Lonnie Johnson was the “governor” of blues guitar in the 1920’s. His playing combined incredibly fast melodic runs with evocative blues licks. His playing was the forerunner of jazz and rock guitar. Lonnie Johnson’s playing is highly challenging, provocative and exciting. His recordings from the 1920s were highly influential among bluesmen and widely imitated. His incredible skill on the fingerboard also made him popular among jazz players. Lonnie recorded countless solo records as well as accompanying Texas Alexander, Louis Armstrong, Duke Ellington and Eddie Lang. Though he did not possess a country blues background, the New Orleans-born guitarist exemplified a high caliber of musicianship while retaining a strong feeling for the blues. His fluid single note lines and advanced flat-picking technique served as a model for early jazz guitarists and a host of Delta bluesmen.
Born and raised in New Orleans, by his late teens, Lonnie played in his father's family band at banquets and weddings, performing on guitar and violin alongside his brother James "Steady Roll" Johnson. Johnson eventually played jobs with jazz trumpeter Punch Miller in New Orleans' Storyville district. He also played blues on violin at the Iroquois Theatre and Pineri's in the French Quarter. Though folk blues songsters were not the most popular form of entertainment in the cultural world of New Orleans, Johnson no doubt absorbed their influence, (he worked the Storyville district from 1910-1917)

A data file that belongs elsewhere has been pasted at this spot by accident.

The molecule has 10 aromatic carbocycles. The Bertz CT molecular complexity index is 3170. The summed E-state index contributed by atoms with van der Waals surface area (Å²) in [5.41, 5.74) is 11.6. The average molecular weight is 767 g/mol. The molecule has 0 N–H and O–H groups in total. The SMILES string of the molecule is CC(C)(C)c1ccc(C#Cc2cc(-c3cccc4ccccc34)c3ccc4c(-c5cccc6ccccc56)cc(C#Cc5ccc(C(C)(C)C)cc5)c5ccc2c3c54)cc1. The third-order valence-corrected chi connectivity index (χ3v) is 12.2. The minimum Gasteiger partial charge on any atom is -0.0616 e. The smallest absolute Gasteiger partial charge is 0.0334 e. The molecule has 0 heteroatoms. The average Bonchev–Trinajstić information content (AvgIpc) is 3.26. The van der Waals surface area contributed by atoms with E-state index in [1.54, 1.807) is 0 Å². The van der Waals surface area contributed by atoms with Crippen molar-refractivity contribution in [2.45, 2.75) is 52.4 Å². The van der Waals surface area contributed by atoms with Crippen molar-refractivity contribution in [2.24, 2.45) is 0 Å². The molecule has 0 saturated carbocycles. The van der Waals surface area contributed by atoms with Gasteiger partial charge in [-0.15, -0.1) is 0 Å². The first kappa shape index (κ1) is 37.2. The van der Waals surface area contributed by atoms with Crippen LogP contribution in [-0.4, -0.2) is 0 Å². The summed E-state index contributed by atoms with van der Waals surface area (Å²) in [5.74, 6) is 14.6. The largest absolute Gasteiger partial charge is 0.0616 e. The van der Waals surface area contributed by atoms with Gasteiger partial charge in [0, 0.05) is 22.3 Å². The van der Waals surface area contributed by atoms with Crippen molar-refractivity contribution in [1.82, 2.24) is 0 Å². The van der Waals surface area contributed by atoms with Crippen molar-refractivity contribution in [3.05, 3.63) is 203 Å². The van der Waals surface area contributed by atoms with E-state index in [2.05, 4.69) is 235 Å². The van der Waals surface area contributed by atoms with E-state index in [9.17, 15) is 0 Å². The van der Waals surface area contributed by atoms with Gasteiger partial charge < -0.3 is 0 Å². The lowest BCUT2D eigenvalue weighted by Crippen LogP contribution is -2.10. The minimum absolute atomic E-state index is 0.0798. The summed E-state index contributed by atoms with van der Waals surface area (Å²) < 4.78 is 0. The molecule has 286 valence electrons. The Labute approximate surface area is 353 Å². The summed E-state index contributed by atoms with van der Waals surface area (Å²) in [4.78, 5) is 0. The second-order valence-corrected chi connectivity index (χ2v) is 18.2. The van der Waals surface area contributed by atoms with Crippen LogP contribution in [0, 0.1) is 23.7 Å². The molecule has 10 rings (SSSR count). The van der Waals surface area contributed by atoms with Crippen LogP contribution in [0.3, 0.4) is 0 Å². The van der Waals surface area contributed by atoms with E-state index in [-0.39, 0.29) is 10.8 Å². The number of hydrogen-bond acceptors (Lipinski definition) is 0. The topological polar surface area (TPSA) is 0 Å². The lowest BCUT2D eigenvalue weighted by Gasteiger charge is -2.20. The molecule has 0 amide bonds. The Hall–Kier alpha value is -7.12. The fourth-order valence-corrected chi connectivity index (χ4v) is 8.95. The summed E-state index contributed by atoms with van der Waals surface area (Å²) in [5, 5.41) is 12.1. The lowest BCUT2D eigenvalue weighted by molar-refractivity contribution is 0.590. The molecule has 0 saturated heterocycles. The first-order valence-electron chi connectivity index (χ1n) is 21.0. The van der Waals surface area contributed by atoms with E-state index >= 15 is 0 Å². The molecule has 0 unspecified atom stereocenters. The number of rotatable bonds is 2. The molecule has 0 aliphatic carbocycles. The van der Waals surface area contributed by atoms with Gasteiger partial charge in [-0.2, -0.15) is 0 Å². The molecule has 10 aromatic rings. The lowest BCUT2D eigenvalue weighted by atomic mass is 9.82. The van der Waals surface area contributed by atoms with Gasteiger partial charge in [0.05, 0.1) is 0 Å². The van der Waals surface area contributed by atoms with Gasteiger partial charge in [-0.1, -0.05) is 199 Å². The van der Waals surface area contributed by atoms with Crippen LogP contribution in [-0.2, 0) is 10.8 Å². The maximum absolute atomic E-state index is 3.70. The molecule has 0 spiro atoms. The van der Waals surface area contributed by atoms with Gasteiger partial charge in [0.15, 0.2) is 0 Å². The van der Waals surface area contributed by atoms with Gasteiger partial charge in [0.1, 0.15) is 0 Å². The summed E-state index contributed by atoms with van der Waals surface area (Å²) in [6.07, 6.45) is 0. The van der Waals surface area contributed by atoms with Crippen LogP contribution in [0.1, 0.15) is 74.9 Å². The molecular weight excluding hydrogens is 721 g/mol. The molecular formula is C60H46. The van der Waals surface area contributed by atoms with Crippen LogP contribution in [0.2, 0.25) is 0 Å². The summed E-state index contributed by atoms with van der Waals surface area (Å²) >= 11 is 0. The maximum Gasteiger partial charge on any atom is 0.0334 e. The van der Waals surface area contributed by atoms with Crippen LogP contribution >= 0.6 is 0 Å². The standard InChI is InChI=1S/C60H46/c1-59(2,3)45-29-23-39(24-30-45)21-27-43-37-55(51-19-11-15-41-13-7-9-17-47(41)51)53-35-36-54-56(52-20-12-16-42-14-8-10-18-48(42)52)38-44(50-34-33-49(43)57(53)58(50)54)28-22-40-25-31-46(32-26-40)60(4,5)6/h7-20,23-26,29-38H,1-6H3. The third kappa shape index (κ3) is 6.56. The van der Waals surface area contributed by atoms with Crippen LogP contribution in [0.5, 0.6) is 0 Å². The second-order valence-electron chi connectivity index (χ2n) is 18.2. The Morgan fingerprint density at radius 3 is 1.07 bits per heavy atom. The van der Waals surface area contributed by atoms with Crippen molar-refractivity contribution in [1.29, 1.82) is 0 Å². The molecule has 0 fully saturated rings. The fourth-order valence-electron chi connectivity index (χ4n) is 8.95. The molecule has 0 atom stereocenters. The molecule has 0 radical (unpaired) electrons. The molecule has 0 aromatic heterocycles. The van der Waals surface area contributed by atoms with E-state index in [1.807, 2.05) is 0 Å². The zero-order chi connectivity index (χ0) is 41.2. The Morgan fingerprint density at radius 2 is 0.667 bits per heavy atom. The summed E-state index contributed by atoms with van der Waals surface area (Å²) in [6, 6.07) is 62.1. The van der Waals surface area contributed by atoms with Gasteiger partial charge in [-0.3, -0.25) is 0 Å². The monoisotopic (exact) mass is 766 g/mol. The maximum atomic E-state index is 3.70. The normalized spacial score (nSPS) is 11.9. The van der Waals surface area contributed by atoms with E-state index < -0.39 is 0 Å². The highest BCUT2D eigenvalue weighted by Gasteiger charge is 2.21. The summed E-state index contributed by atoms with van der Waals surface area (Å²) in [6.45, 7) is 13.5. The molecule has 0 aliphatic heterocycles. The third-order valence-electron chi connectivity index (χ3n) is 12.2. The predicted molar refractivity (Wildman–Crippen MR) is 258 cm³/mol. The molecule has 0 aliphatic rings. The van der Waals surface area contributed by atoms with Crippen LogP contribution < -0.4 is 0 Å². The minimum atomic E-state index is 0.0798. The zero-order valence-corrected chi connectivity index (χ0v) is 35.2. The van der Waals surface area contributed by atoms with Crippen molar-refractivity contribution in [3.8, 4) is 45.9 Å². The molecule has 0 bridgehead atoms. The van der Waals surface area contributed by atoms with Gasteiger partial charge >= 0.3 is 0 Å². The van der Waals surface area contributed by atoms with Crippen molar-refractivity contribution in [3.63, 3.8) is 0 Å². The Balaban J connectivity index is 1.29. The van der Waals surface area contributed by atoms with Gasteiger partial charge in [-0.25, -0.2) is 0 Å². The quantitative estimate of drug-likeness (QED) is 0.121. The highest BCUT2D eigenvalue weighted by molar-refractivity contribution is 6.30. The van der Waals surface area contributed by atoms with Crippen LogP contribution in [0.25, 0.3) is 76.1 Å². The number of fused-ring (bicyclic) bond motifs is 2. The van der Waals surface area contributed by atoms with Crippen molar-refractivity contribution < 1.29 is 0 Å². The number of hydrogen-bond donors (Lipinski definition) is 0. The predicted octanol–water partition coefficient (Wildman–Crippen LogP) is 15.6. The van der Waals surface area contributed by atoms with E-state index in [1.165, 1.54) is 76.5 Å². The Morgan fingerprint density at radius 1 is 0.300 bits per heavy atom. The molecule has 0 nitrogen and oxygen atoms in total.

In 1917 Johnson traveled to England to perform with a revue show. In 1920 Johnson traveled to St. Louis and, for the next two years, performed with Missouri-born trumpeter Charlie Creath's Jazz-O-Maniacs on riverboat steamer SS St. Paul, and on the SS Capitol with the band of Kentucky-born pianist Fate Marable. Johnson also spent a considerable amount of time in St. Louis, Texas, New York, and Chicago while performing in theaters and on riverboats, strongly influencing the musicians based in each of these areas.
In 1924 Johnson toured with the comedy act of Clenn & Jenkins and performed with his brother James, at Katy's Red Club in East St. Louis. He subsequently worked the TOBA circuit, and by 1925 won a talent contest at the Booker T. Washington Theatre sponsored by Okeh Records; as part of the prize he received a recording contract with the company. In November 1925, just prior to his own session for Okeh, he made his recording debut with Creath's Jazz-O-Maniacs, playing violin and singing on "Won't Don't Blues." Two days later, he recorded his first session for Okeh, accompanied by violinist De Louise Searcy and pianist John Arnold, turning out two numbers "Mr. Johnson's Blues" and the hit "Falling Rain Blues." Also at the Okeh studios he recorded with Searcy and his brother James, a session in which members of the trio each alternated between playing piano, guitar and violin. As a house musician for Okeh, 1925-1929, Johnson cut sessions with a host of artists as well as numerous recordings under his own name. In August 1927 he took part in several New York sessions for Okeh which debuted blues singer Alger "Texas" Alexander--a country-bred Texas blues vocalist who sang in a style shaped from field hollers and the chants of prison work gangs.